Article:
For the purpose of photo-z derivation in DR3 we also define a “FIDUCIAL” dataset, which is based on the CLEAN sample additionally purified of stars (by applying the SG2DPHOT = 0 flag8) and trimmed at the faint end to encompass the magnitude ranges of the spectro-photo training set described in Sect. 3.4. More precisely, we removed from the KiDS DR3 those sources for which any of the ugri magnitudes were beyond the 99.9th percentile of the spectroscopic catalogue distribution. These cuts are MAG_GAAP_u_calib < 25.4, MAG_GAAP_g_calib < 25.6, MAG_GAAP_r_calib < 24.7 & MAG_GAAP_i_calib < 24.5. Ap- plying these cuts on the artefact-purified DR3 dataset gives 20.5 million sources in the FIDUCIAL sample. This sample will be used as the reference set for weighting the spectroscopic cata- logue, used for training of the global DR3 photo-z solution, as discussed in Sect. 4.4.

We emphasise that in the released full-depth catalogue, the photo-zs are derived for all the sources that have the 4 ugri GAaP magnitudes measured, although they will be most likely unreli- able outside the FIDUCIAL dataset, and of course do not have any meaning for stars. In order not to propagate residual bad pho- tometry to photo-z calibration, in the training and validation (op- timisation) phase we additionally applied MAGERR_GAAP_band < 1 for each band, but not in the tests nor the final evaluation in the target catalogue. Such an additional cut affects mostly the u filter, and removes an extra ~3% from the training data.

We also used KiDS-like observations outside of the nomi- nal KiDS footprint, namely from VST imaging of deep spectro- scopic fields described in Sect. 3.4: CDFS (from the VOICE sur- vey, Vaccari et al. 2016) and two DEEP2 fields (2 h and 23 h). Details of observing conditions of these observations are pro- vided in Hildebrandt et al. (2017) and Appendix C. Here it is sufficient to note that they were of comparable quality as the full KiDS.

3.2. VIKING photometry

We also tested how going beyond KiDS photometry can im- prove the photo-zs. The planned KiDS footprint is practically fully covered by the VISTA Kilo-degree Infrared Galaxy sur- vey (VIKING, Edge et al. 2013) providing five near-IR bands zY JHKs at a similar depth to KiDS, and a joint KiDS-VIKING data reduction is ongoing. At the time of performing the exper- iments described in this paper, we did not yet have access to these joint data, and thus limit our tests to GAMA-LAMBDAR (Wright et al. 2016) forced VIKING photometry on the GAMA sources. These tests are therefore currently limited to KiDS- GAMA objects in the equatorial fields, and apply only to GAMA depth in KiDS (r ≲ 20 mag). The input photometry, and in par- ticular the apertures used for these forced-photometry VIKING measurements, came from SDSS DR7. They are therefore of worse quality than what can be expected from a similar approach using KiDS sources instead. They also had no homogenisation of a similar form as in KiDS applied.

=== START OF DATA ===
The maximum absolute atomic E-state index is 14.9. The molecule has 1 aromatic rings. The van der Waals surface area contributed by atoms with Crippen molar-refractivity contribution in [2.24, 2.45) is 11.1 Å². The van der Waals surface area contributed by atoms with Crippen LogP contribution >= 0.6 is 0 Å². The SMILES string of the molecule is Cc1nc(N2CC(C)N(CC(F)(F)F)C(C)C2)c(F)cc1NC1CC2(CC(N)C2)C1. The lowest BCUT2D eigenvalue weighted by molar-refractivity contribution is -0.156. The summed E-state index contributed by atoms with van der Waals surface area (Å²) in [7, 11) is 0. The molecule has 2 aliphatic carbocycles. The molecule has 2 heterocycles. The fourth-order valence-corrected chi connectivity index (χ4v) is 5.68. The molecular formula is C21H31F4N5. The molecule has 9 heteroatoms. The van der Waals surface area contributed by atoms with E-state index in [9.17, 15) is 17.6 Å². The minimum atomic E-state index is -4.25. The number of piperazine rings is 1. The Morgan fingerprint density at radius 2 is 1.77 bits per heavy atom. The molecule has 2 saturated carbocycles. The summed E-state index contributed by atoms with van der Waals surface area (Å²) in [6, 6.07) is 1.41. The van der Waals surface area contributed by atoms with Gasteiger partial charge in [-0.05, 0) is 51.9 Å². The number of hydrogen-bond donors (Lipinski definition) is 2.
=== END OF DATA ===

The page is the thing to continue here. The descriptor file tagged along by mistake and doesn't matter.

The LAMBDAR measurements come in the form of fluxes, and we also used those that were negative or zero9. We discarded only those sources where at least one of the VIKING bands had no measurement at all (band_flux = −999); at GAMA depth this is however a small number, ~3%, of all the objects. No ex- tinction corrections nor zero-point offsets were applied in this test phase. In the near future, once joint optical – near-IR photome- try becomes available for KiDS sources, also outside the GAMA regions, these experiments will be extended. In particular, we expect the photo-zs derived from KiDS + VIKING to improve over what is presented in Sect. 5 thanks to incorporating VIKING GAaP magnitudes, zero-point calibrated and extinction-corrected in the same manner as the KiDS ugri measurements.

3.3. WISE

In the GAMA-depth experiments, we also used date from the Wide-field Infrared Survey Explorer (WISE, Wright et al. 2010), which cover the full sky in four mid-IR bands (W1–W4) ranging from 3.4 μm to 23 μm. WISE is the most sensitive in its two shorter-wavelength channels, W1 (3.4 μm) and W2 (4.6 μm), reaching respectively 54 μJy and 71 μJy (5σ), which in W1 is equivalent to ~21 mag in the AB system. The public WISE cat- alogue10 is however limited to sources with a 5σ detection in at least one band. Therefore, rather than using that dataset, which is very incomplete even at GAMA depth (Cluver et al. 2014; Jarrett et al. 2017), we employed the GAMA-LAMBDAR cat- alogue which includes forced-photometry WISE flux measure- ments for all the GAMA sources in the equatorial fields.

Because of the much lower sensitivity of the W4 (23 μm) channel than the three others, it has a very high number of non- detections (W4_flux = 0) even in the LAMBDAR catalogue and will not be used. Also the W3 band (12 μm) has a consid- erable number of measurements lacking (17%), so part of our experiments employing WISE use either the W1 + W2 bands or W1 + W2 + W3. At present such WISE forced photometry for KiDS sources is not available, so these tests were limited only to the GAMA depth (Sect. 5) and cannot currently be extended be- yond that. We are planning to obtain WISE measurements for a subsample of KiDS sources, but this will be limited to the bright end of the latter survey because of its much larger depth (cf. Lang et al. 2016b).